Falling Rocks
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Meteorite Name: Weston
Location: Connecticut
Classification: H4 Chondrite
Witnessed Fall: Yes
Date and Time: December 14, 1807
TKW: ~ 150 kilograms
On December 14, 1807, Nathan Wheeler, Justice of the Court of Common Pleas, observed a bolide approaching from the northern horizon at 0630 hours. The fireball vanished into a cloud and left a train of smoke and sparks for half a minute. A minute later, Justice Wheeler heard three loud explosions prior to a rumble that sounded like "a cannon ball rolling across the floor." William Prince and his family were awakened by what they thought was lightning and later discovered that the supposed strike had left a hole in their front yard. Upon hearing stories of stones falling in other parts of Weston, he unearthed a 35-pound fragment from the hole, broke it apart and gave it away as souvenirs.

Several others witnessed the bright fireball and subsequent impact, and Yale professors Benjamin Silliman (the first to ever teach a science course in the United States, chemistry at Yale in 1802) and James Kingsley soon gathered 330 pounds of the H4 chondrite as well as numerous witness statements. Less than 50 pounds can be accounted for today, much of which is institutionally held. Thomas Jefferson, then-President of the United States and known as a scientific statesman, was rumored to say at the time, "I would more easily believe that two Yankee professors would lie than that stones would fall from heaven."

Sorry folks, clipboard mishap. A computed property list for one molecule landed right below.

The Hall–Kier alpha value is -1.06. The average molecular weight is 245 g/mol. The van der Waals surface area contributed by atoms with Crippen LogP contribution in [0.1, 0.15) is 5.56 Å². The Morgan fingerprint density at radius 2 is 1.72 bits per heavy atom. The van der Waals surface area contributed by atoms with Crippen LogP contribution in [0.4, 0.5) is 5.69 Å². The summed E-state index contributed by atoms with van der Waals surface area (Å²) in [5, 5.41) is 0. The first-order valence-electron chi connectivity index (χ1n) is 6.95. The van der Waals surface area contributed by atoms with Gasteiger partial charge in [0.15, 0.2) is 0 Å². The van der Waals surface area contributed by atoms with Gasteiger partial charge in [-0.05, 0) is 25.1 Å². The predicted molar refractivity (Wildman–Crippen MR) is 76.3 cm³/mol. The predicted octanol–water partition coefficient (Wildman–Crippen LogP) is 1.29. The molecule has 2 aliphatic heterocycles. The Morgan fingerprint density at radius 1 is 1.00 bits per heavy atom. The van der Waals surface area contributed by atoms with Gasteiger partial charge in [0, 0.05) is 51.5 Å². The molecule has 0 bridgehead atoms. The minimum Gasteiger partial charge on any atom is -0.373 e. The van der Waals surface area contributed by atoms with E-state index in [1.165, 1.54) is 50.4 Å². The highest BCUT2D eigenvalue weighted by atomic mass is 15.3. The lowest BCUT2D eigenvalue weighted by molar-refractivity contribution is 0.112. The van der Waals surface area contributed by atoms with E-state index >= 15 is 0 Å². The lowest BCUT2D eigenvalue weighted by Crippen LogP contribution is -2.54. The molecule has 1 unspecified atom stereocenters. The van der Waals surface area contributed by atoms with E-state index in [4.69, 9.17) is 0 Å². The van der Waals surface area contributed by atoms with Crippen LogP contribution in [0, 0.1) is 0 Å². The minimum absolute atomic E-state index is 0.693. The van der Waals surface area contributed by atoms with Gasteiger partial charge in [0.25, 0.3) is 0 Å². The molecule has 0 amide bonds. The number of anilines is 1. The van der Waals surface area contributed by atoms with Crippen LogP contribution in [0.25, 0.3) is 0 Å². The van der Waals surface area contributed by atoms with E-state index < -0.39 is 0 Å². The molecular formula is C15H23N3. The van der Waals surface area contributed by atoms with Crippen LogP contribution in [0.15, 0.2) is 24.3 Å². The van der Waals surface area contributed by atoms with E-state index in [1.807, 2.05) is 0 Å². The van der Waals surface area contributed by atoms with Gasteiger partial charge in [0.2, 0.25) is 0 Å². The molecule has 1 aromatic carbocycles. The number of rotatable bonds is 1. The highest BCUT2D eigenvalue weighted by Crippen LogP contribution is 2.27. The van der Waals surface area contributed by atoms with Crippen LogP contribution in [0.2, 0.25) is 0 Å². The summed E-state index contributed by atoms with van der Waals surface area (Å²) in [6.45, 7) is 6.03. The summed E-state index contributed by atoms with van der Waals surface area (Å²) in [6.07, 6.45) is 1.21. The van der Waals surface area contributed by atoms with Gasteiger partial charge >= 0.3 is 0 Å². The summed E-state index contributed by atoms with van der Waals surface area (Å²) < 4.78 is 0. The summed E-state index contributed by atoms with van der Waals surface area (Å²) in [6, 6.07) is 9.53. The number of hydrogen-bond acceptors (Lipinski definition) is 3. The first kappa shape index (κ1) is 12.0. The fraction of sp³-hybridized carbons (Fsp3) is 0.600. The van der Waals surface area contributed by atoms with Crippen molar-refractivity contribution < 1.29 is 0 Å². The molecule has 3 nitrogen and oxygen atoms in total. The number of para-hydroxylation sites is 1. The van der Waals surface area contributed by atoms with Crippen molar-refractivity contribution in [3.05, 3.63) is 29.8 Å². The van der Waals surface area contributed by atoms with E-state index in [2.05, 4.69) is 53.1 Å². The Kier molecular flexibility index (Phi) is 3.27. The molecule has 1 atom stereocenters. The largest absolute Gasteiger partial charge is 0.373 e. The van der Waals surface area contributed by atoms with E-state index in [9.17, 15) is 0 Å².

Recent research has suggested his words were somewhat different ("A cautious mind will weigh well the opposition of the phenomenon to everything hitherto observed, the strength of the testimony by which it is supported and the errors and misconceptions to which even our senses are liable. It may be very difficult to explain how the stone you possess came into the position in which it was found, but is it easier to explain how it got into the clouds from whence it is supposed to have fallen?"), but there is little doubt that Jefferson's Embargo Act, which became operational only eight days after the Weston fall, likely colored his judgment about the true extraterrestrial origin of this meteorite.

The New England states, Connecticut in particular, were most affected by the Embargo, and New Haven, as only one example, never recovered as a seaport. Relations between Jefferson and Connecticut were strained at best. Nevertheless, he was intrigued by the fall and ordered an investigation by one Nathaniel Bowdith of Salem whose findings supported those of Silliman and Kingsley, thus confirming the first witnessed fall in North America by European settlers.
Collection Photos
30.29 gram crusted fragment
30.29 gram crusted fragment
2.65 gram crusted end section framed and suede matted
2.65 gram crusted end section framed and suede matted with portraits of Thomas Jefferson and Benjamin Silliman, along with the story of this historic American witnessed fall on black/brass plaques. Approximate dimensions 2' x 3'. If you have any Weston fragments available for sale or would be interested in having one framed up like this, feel free to CONTACT me.
Benjamin Silliman
Benjamin Silliman

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